connections? Because it increases the impedance of the circuit and may lead to inductive heating,
particularly if the circuits run in metal conduits or metal clad cable. Also the magnetic fields
produced often cause problems in electronic equipment. Computer monitors will start to flicker
at anywhere from 5-15 mG; usually around 12 mG. "Smart wiring" is sensitive to these
net current fields since the small signals induced may be enough to give spurious commands to
the system. If magnetic fields are eventually proven to be co-promoters for some cancers and Alzheimer's,
the liability of electricians creating these fields will get the attention of the lawyers who
are at present suing power companies.
Connecting neutral to ground on the load side of the service entrance will cause
similar net currents, but this time one of the net currents is on the circuit and the twin current
is on a water pipe, sprinkler pipe, gas pipe, building steel, etc. This condition is caused when
an electrician does not isolate the neutral as he should in a subpanel. There are other ways of
misconnecting neutral to ground which I go into in Tracing EMFs.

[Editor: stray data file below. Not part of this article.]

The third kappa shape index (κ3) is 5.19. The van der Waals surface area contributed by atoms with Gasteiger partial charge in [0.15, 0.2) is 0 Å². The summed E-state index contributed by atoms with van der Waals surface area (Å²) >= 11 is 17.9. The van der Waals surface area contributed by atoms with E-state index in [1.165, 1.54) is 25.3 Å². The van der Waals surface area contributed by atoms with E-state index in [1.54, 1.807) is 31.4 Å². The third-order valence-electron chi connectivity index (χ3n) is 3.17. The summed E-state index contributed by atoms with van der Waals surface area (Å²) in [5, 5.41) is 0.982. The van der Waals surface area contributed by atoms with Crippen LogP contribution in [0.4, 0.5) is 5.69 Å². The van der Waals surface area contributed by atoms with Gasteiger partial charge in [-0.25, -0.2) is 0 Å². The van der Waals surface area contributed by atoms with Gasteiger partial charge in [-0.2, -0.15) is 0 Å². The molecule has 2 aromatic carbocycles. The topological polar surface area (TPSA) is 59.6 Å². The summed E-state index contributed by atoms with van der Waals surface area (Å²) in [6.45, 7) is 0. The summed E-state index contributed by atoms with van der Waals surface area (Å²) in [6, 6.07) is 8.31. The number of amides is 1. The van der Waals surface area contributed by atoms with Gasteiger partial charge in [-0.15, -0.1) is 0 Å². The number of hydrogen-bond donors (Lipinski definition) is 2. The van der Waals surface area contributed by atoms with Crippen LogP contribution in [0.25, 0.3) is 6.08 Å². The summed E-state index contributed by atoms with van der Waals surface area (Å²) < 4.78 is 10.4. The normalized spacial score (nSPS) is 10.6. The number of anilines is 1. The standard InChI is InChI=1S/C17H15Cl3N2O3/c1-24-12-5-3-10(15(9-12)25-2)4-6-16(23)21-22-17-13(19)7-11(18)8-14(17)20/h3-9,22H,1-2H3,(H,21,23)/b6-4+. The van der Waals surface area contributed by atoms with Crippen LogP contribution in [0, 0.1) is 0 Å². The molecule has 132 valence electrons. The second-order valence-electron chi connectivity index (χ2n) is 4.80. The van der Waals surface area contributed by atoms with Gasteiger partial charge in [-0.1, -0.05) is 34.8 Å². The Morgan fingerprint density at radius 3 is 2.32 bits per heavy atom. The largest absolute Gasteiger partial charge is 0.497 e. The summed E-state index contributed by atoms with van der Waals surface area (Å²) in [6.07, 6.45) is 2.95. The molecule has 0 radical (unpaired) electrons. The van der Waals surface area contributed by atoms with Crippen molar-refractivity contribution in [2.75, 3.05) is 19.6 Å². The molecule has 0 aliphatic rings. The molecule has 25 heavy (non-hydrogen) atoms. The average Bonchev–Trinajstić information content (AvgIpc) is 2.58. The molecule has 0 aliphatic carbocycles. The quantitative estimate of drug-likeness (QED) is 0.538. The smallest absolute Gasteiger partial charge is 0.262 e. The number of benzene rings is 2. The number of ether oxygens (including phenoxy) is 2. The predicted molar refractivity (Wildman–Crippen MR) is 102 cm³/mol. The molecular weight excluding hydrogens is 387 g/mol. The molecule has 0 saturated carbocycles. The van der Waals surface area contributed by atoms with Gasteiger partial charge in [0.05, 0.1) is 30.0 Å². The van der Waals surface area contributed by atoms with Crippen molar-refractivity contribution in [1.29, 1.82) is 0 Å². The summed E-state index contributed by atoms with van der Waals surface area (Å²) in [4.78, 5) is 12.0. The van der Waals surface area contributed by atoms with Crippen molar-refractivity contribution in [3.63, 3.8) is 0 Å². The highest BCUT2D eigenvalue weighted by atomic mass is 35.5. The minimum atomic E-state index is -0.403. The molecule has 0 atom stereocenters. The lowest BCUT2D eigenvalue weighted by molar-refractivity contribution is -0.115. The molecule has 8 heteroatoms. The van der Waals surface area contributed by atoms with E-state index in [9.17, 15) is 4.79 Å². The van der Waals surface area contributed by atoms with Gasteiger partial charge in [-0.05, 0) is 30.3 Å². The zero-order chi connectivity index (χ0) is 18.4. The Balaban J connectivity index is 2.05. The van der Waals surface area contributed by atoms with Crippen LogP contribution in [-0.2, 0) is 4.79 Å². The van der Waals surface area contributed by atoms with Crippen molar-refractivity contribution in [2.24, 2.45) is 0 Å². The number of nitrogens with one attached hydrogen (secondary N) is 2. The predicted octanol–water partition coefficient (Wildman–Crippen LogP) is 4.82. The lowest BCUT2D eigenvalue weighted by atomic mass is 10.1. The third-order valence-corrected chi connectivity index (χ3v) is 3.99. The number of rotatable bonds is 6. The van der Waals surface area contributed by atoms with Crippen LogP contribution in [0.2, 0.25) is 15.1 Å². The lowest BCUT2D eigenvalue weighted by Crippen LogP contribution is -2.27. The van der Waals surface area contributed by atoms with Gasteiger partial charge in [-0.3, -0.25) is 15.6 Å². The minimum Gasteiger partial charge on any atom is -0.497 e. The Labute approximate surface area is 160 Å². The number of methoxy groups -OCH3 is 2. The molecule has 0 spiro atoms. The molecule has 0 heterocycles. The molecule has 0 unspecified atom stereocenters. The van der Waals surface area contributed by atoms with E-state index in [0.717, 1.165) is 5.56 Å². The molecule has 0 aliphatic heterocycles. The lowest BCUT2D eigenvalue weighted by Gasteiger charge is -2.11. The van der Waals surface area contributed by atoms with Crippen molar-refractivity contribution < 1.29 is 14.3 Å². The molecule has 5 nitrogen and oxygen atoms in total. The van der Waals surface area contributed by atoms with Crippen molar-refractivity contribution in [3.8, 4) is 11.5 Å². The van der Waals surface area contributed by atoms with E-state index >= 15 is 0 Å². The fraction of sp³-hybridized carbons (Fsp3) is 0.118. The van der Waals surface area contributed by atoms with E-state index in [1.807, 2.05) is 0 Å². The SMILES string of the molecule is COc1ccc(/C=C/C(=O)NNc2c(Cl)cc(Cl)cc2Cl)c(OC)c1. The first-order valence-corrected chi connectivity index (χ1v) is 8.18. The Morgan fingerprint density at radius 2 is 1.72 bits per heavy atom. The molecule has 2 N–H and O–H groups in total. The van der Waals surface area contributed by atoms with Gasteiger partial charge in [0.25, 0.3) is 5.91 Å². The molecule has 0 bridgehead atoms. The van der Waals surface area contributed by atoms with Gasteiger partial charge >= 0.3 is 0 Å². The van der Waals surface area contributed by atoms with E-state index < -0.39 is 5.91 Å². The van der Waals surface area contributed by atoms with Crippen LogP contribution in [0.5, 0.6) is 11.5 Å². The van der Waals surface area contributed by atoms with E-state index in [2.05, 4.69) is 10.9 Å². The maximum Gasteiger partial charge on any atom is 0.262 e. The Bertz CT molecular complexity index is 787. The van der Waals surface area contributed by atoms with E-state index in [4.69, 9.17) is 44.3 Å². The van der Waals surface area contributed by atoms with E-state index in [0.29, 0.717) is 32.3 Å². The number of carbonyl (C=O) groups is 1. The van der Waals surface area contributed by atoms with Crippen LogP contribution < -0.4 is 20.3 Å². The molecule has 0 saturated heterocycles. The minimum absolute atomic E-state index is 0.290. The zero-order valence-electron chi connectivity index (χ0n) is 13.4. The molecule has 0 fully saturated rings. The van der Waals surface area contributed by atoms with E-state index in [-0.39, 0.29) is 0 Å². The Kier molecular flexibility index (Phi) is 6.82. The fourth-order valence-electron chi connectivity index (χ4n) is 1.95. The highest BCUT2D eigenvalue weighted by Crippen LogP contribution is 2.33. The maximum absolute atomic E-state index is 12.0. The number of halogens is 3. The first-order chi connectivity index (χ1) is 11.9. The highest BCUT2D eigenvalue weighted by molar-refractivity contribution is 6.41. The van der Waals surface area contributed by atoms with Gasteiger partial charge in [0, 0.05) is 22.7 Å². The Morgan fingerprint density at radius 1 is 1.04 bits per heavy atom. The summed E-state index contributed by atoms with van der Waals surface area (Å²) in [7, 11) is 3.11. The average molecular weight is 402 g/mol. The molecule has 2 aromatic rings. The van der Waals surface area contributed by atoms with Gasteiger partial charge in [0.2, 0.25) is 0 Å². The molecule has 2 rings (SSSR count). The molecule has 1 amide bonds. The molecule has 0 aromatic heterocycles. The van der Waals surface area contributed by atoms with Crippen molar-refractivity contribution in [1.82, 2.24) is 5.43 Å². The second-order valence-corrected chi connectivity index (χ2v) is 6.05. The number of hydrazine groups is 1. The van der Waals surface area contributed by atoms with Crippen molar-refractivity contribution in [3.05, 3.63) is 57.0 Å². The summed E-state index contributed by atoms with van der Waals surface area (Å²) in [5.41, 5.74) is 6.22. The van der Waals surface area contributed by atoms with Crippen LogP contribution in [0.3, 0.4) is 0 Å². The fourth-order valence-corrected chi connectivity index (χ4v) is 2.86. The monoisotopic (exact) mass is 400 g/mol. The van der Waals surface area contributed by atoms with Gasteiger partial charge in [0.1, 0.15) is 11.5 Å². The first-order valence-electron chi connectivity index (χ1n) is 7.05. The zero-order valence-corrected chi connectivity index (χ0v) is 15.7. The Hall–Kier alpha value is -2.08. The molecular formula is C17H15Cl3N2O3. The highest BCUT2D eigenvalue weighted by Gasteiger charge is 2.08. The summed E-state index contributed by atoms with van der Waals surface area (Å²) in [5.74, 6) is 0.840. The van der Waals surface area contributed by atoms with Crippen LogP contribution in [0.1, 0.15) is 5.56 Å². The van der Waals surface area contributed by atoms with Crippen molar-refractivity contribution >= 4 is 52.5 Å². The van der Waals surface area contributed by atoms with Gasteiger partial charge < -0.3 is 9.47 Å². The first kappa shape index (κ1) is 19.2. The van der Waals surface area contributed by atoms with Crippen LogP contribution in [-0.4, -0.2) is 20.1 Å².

Normally an electrical inspector will not detect these errors since his protocol
does not include looking in junction boxes. Of course he should see grounded neutral busses in
subpanels, but even there it may not be obvious and he may miss it. But anyone including a home
owner can walk through the building with an inexpensive gaussmeter and immediately see that something
is wrong (providing the lights are on). Eventually gaussmeters will be used routinely when inspecting
buildings for sale, and by school officials and environmental consultants. These wiring errors
will show up clearly. It would be very prudent for any electrician reading this article to think
over his practices as well as the practices of the men he may hire to run the wiring and make
sure that neutrals are correctly connected. Incorrectly wired 3-way switches also will produce
high magnetic fields. Use 3-wire travelers and don't try to get away with 2-wire (only switch
legs can be 2-wire).
Magnetic fields due to net currents on grounded water pipes and consequently service
drops are in a second category, since they are not due to wiring error. However the Code does
address this situation in 250-21. Objectionable Current over Grounding Conductors. I refer the
interested reader to my book for a thorough discussion of this problem and what can be done about
it for a concerned client. This article is only meant to bring this new set of power quality concerns
to the attention of electricians and contractors.
To order the book click here.